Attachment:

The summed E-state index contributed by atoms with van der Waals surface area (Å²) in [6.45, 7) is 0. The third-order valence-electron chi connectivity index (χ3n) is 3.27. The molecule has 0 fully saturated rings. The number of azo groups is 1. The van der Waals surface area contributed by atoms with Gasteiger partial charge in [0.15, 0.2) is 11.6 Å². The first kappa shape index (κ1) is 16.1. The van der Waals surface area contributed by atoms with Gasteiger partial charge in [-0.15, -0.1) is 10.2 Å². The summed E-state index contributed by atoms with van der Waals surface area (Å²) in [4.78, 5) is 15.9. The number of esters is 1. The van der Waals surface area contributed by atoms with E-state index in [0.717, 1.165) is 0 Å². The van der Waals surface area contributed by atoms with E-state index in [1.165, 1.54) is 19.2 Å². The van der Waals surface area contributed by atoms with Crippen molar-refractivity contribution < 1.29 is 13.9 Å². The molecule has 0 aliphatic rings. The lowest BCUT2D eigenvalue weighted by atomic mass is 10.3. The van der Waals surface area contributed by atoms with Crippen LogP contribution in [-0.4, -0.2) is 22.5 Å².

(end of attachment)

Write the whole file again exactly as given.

The summed E-state index contributed by atoms with van der Waals surface area (Å²) in [6.45, 7) is 0. The third-order valence-electron chi connectivity index (χ3n) is 3.27. The molecule has 0 fully saturated rings. The number of azo groups is 1. The van der Waals surface area contributed by atoms with Gasteiger partial charge in [0.15, 0.2) is 11.6 Å². The first kappa shape index (κ1) is 16.1. The van der Waals surface area contributed by atoms with Gasteiger partial charge in [-0.15, -0.1) is 10.2 Å². The summed E-state index contributed by atoms with van der Waals surface area (Å²) in [4.78, 5) is 15.9. The number of esters is 1. The van der Waals surface area contributed by atoms with E-state index in [0.717, 1.165) is 0 Å². The van der Waals surface area contributed by atoms with E-state index in [1.165, 1.54) is 19.2 Å². The van der Waals surface area contributed by atoms with Crippen molar-refractivity contribution < 1.29 is 13.9 Å². The molecule has 0 aliphatic rings. The lowest BCUT2D eigenvalue weighted by atomic mass is 10.3. The van der Waals surface area contributed by atoms with Crippen LogP contribution in [-0.4, -0.2) is 22.5 Å².